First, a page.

This article is from the Investing Articles: Stocks and Options series.
Purchasing shares of stock in a company while simultaneously selling call options on the same stock is a type of transaction known as a "covered call." The purchasing of covered calls is a reliable and relatively conservative approach to investing, because: (1) if the stock is called away, the investor realizes a profit immediately, (2) if the stock is not called away (i.e. the option expires worthless), but remains close to the strike price, the investor can sell more options on the stock - thus making additional profit, and (3) if there is a downturn in the market, resulting in the stock going down significantly in price, the investor is either completely or partially protected as a result of the monies made through the sale of the options.
Initially, a computerized system performs the following functions after market close each business day:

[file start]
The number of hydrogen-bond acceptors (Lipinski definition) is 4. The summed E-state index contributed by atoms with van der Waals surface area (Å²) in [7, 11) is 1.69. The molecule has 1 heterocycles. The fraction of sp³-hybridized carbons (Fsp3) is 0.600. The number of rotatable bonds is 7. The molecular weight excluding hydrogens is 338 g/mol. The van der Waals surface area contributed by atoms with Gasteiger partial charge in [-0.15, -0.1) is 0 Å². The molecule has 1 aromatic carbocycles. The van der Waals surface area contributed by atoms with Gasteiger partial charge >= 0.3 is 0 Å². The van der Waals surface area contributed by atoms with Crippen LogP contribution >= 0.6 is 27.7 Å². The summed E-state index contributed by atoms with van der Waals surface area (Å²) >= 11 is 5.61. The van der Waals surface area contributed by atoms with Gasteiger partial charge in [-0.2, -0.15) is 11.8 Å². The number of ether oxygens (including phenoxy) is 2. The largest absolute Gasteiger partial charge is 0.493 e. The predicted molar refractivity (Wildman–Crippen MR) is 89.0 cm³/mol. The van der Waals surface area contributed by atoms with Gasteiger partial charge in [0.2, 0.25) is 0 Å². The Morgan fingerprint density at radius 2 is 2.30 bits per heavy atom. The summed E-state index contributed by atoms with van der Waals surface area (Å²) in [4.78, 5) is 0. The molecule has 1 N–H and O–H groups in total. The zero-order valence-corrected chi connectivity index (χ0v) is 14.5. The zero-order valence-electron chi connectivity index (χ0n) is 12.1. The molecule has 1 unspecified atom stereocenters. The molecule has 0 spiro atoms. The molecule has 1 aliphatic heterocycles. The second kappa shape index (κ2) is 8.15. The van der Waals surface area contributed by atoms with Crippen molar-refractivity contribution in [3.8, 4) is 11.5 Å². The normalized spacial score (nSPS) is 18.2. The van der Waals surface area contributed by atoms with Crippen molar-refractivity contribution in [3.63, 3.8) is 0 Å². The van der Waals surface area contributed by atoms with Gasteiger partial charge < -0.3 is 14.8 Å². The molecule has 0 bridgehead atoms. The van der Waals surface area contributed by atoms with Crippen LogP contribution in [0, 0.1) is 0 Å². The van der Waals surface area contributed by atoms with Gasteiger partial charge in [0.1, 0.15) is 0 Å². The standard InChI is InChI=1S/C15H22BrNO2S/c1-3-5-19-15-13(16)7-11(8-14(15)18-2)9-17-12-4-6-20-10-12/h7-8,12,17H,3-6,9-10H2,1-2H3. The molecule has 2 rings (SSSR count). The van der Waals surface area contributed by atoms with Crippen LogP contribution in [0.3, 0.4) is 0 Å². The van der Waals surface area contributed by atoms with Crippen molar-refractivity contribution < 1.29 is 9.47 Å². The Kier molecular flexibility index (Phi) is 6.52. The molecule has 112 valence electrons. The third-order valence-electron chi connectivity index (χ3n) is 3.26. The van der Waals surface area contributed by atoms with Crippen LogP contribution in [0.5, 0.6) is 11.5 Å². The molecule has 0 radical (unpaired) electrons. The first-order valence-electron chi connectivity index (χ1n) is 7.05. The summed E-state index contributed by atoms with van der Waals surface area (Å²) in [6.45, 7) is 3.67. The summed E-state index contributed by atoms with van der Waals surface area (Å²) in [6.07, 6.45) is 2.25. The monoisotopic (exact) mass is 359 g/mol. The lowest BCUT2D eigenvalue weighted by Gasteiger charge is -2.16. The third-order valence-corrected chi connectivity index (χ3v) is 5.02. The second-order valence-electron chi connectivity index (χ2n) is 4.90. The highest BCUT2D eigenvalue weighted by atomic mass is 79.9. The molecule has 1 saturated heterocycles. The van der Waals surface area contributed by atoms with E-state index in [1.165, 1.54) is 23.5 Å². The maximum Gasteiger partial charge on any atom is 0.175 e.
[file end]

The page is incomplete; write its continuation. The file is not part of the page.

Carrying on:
1. Selects a limited number of stocks subject to the criterion that each last traded with a price near the strike price of a call option that closed with a very high premium
2. For each of the stocks selected above, computes a projected annual return
The computer uses the following formula to calculate the projected annual return:
R = (12 / N) x ((S - C + P) / (C - P))
R is the projected annual return
N is the number of months until the call expires
S is the strike price of the stock
C is the sum total of the cost of the stock, the commission on the purchase of the stock and the commission on the sale of the stock if it is called away
P is the premium value of the call option less the commission on the sale of the option
Note that taxes are not included in the formula; it is left to the reader to make his or her own tax computations to adjust the projected annual return appropriately.
The computerized system selects stocks and ranks then using strictly technical criteria, i.e., there is no fundamental evaluation of the stocks performed by the computer